The month of March opened with a major surfing competition held in Morro Bay as part of the World Surf League (WSL) Qualifying Series.
The competition, termed the SLO CAL Open at Morro Bay, took place from Feb. 21 to March 1 and saw two surfers claim their first ever Qualifying Series (QS) wins.
Seventeen-year-old Taro Watanabe and 20-year-old Izzi Gomez claimed the Men’s and Women’s titles, respectively.
The weekend served as the first appearance for Gomez in either the Semifinals or Finals of a QS event.
“I definitely surprised myself,” Gomez said. “Like, I can’t believe it still. I just feel like I had good momentum and a good connection with the wave and it just, it all worked out.”
For the championship, Gomez faced 14-year-old Sawyer Lindblad, who was just coming off of her first win at the preceding QS event, the SLO CAL Open at Pismo Beach, which took place from Jan. 30 to Feb. 2, 2020.
Though Gomez was up against a defending champion, she was able to maintain her calm to finish the heat with a total score of 11.50, beating Lindblad’s final score of 6.00.
“I just knew that if I was on the best waves I would definitely have a good chance of taking out the event,” Gomez said. “I just try not to pay too much attention to my opponents and just focus on the task at hand.”
Although Lindblad came in runner-up, her second QS Finals appearance of 2020 was enough for her to hold her No. 1 place in the North America rankings.
“Unfortunately I didn’t really get the best waves in the final but I still had fun,” Lindblad said. “My brother was in the event too and he really pushes me so it was really fun having him here.”
The Men’s Finals saw 17-year-old Taro Watanabe face QS veteran David do Carmo.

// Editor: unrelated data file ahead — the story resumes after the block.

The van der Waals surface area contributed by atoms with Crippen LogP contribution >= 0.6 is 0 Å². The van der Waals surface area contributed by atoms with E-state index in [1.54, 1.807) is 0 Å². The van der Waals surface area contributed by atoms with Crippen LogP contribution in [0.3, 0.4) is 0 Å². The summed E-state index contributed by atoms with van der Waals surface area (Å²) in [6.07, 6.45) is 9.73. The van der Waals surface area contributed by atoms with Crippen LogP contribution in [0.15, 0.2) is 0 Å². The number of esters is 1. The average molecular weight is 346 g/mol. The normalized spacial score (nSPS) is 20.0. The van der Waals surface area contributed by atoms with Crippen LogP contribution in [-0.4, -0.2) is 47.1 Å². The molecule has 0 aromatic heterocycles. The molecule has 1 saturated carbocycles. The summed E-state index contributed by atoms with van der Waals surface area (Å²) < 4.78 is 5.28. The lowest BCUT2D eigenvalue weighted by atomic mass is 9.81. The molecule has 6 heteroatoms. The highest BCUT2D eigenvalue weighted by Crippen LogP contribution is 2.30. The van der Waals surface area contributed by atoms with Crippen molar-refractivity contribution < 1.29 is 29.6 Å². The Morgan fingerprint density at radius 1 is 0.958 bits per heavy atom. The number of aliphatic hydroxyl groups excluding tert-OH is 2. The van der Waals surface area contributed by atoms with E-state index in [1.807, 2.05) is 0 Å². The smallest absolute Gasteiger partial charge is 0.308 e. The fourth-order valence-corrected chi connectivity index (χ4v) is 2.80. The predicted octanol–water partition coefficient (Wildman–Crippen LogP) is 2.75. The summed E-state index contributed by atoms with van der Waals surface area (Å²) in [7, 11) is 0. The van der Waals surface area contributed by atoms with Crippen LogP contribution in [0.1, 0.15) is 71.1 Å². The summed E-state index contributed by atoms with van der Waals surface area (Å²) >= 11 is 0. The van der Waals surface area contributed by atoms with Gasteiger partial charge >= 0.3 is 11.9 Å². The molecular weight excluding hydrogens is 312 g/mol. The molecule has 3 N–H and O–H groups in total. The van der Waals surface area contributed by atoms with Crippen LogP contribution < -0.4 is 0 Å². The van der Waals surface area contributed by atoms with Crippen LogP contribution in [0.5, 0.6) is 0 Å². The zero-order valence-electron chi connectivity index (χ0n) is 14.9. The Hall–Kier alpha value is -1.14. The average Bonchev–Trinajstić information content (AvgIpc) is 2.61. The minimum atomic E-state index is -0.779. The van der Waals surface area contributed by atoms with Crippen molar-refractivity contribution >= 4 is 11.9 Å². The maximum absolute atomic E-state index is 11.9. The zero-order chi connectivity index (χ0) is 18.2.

Do Carmo received a priority interference midway through the heat, which meant that he would only be scored on his highest-scoring wave at the end.
The interference came just minutes after Watanabe’s successful backhand attack on his second wave that earned him a score of 8.00. Scoring on only one wave, do Carmo’s highest possible score could be a 10.00 and since Watanabe’s combined score at the time of the interference was above a 10.00, the fight for first place essentially ended there.
When the clock ran out, Watanabe was officially declared the winner, giving him his first-career QS victory.
In a show of support, Women’s Champion Izzi Gomez and her brother came down on the beach and carried Watanabe on their shoulders up to where the award ceremony took place.
“I have no words,” Watanabe said. “I’m just, I’m so happy.”
Earlier that morning in the Semifinals, Watanabe faced his Team USA coach and idol Brett Simpson and came away with the top score.
“It was surreal,” Watanabe said. “I mean, he’s been like a hero of mine and he coaches the U.S. team that I’m on so I know him pretty well now and it was just fun to compete with him.”
WSL qualifying competitions draw talent from not only the United States nationwide, but also from countries across the globe. Over a dozen countries were represented at these two competitions alone, with 96 male and 32 female competitor slots open.
The SLO CAL Open series drew not only international participants, but international audiences as well. As official World Surf League events, the contest was broadcasted live to viewers across the globe. Full broadcasts from each day of the event are still available for viewing on the WSL’s Youtube channel.
“I’d give us an A plus,” said Andy Mckay, president of Surfers of Tomorrow. “I’m so happy. We got lucky with wind, waves, and weather and the surfing was insane and the town embraced us.”
According to Mckay, entry-level professional contests like the SLO CAL Open are more geared toward younger surfers.
“That’s the reason I’m actually wanting to do this,” Mckay said. “I really want to promote younger surfers and help them get into the World Surf League Championship Tour so they need these small events. I’m excited to see the younger kids do well, do so well.”